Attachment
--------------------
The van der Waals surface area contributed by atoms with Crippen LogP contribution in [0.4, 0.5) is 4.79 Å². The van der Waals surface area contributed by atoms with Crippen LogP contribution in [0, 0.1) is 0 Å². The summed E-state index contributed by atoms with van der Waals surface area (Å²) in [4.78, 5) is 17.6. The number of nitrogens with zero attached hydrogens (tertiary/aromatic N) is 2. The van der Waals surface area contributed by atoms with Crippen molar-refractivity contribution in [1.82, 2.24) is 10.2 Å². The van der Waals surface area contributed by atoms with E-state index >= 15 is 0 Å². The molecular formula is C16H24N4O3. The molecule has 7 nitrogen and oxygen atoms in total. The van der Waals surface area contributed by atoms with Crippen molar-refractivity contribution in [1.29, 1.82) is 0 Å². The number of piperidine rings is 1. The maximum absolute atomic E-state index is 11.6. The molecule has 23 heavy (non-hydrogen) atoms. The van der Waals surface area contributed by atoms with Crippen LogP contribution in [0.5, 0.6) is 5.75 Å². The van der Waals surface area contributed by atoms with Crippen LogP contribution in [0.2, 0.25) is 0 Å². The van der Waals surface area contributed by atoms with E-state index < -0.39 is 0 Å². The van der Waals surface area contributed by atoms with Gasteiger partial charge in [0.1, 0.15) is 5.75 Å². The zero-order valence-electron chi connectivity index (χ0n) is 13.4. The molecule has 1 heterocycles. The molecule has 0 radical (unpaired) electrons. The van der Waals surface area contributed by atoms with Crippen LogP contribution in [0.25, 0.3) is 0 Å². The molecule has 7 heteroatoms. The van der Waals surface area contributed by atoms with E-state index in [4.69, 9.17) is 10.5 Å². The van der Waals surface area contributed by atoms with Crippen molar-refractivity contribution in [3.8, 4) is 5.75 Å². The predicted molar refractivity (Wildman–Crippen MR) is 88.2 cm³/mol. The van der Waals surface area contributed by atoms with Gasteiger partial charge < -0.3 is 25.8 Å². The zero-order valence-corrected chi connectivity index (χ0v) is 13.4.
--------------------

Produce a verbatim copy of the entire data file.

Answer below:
The van der Waals surface area contributed by atoms with Crippen LogP contribution in [0.4, 0.5) is 4.79 Å². The van der Waals surface area contributed by atoms with Crippen LogP contribution in [0, 0.1) is 0 Å². The summed E-state index contributed by atoms with van der Waals surface area (Å²) in [4.78, 5) is 17.6. The number of nitrogens with zero attached hydrogens (tertiary/aromatic N) is 2. The van der Waals surface area contributed by atoms with Crippen molar-refractivity contribution in [1.82, 2.24) is 10.2 Å². The van der Waals surface area contributed by atoms with E-state index >= 15 is 0 Å². The molecular formula is C16H24N4O3. The molecule has 7 nitrogen and oxygen atoms in total. The van der Waals surface area contributed by atoms with Crippen molar-refractivity contribution in [1.29, 1.82) is 0 Å². The number of piperidine rings is 1. The maximum absolute atomic E-state index is 11.6. The molecule has 23 heavy (non-hydrogen) atoms. The van der Waals surface area contributed by atoms with Crippen LogP contribution in [0.5, 0.6) is 5.75 Å². The van der Waals surface area contributed by atoms with Crippen LogP contribution in [0.2, 0.25) is 0 Å². The van der Waals surface area contributed by atoms with E-state index < -0.39 is 0 Å². The van der Waals surface area contributed by atoms with Gasteiger partial charge in [0.1, 0.15) is 5.75 Å². The zero-order valence-electron chi connectivity index (χ0n) is 13.4. The molecule has 1 heterocycles. The molecule has 0 radical (unpaired) electrons. The van der Waals surface area contributed by atoms with Crippen LogP contribution in [0.25, 0.3) is 0 Å². The molecule has 7 heteroatoms. The van der Waals surface area contributed by atoms with E-state index in [4.69, 9.17) is 10.5 Å². The van der Waals surface area contributed by atoms with Crippen molar-refractivity contribution in [3.8, 4) is 5.75 Å². The predicted molar refractivity (Wildman–Crippen MR) is 88.2 cm³/mol. The van der Waals surface area contributed by atoms with Gasteiger partial charge < -0.3 is 25.8 Å². The zero-order valence-corrected chi connectivity index (χ0v) is 13.4.